Coal mining has had a substantial influence on the landscape, its main legacy being in the settlement pattern. Extensive areas of colliery land are currently being reclaimed to housing and industry. The coastal plateau is an important communications corridor and is crossed by the busy A19 trunk road and the coastal railway line.
The landscape is visually open and broad in scale, with spaces defined by the rolling topography. The sea is often visible, forming a strong distant horizon to the east. A densely settled landscape with a semi-rural or urban fringe quality in many places, but with a strongly rural character in some areas.
Broad Character Areas
The Coastal Limestone Plateau landscape type is represented by two Broad Character Areas.
View interactive map of Broad Character Areas
The Coastal East Durham Plateau. A rolling plateau incised in places by narrow denes. A densely settled landscape dominated by the towns of Peterlee, Seaham and Easington Colliery. Between the settlements lie open arable farmlands with low hedges and few trees. The denes are heavily wooded and contain ancient ash woods and mixed plantations; woodlands are largely absent elsewhere. South of Peterlee the estate farmland of Castle Eden is rich in hedgerow trees. The busy A19 trunk road runs along the boundary of the character area in the west.
Sheraton. An undulating coastal plain, transitional in character between the Coastal Limestone Plateau and the Lowland Plain to the south, and extending outside of the county to the south and east. The terrain is for the most part gently undulating, though strongly undulating in places, forming discrete low hills. A predominantly arable landscape with old pre-enclosure hedgerow networks, locally heavily fragmented, and few hedgerow trees. The area is crossed by the busy A19 in prominent cuttings and embankments. There are occasional small broadleaved woodlands on prominent hill-tops and large ancient woodlands in incised denes. The deserted medieval village of Sheraton with associated areas of rig and furrow pasture lies beside the A19.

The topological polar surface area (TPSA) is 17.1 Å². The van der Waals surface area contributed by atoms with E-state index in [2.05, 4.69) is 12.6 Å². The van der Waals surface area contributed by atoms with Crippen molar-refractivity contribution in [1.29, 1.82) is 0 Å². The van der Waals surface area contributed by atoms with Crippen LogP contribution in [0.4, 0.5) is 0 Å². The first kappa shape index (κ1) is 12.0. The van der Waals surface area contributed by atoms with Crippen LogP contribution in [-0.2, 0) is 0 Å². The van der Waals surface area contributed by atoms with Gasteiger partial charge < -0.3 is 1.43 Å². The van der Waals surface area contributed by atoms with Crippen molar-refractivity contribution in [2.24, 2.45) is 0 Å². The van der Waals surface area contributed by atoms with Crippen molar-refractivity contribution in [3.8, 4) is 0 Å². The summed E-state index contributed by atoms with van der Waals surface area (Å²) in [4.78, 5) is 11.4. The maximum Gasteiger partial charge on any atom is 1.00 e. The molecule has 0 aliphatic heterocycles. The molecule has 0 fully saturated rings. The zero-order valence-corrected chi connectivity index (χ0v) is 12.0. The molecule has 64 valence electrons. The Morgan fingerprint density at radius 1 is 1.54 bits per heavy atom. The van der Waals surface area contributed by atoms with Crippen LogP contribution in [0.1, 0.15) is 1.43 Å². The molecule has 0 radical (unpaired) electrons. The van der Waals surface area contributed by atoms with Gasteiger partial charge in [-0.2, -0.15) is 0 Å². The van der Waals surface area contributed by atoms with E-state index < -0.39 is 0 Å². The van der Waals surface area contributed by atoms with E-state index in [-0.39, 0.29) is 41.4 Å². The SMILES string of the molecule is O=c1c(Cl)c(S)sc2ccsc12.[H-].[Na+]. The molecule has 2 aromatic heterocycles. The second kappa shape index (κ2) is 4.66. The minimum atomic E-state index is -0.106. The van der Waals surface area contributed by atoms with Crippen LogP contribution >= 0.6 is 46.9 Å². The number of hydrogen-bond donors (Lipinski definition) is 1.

Local Landscape Types
Local Landscape Types and sub-types are identified at a detailed level and reflect localised variations in landscape characteristics. A map of the Local Landscape Types and sub-types for the Coastal Limestone Plateau Landscape Type can be downloaded as a PDF below:
Local Landscape Types – Coastal Limestone Plateau Map (PDF, 851kb)
Alternatively you can view an interactive map of Local Landscape Types for the whole of the East Durham Limestone Plateau County Character Area.
For a written description of the Local Landscape Type and sub-types for the East Durham Limestone Plateau County Character Areas download the following PDF:
East Durham Limestone Plateau (PDF, 1Mb)
Further Broad Landscape Types with in the East Durham Limestone Plateau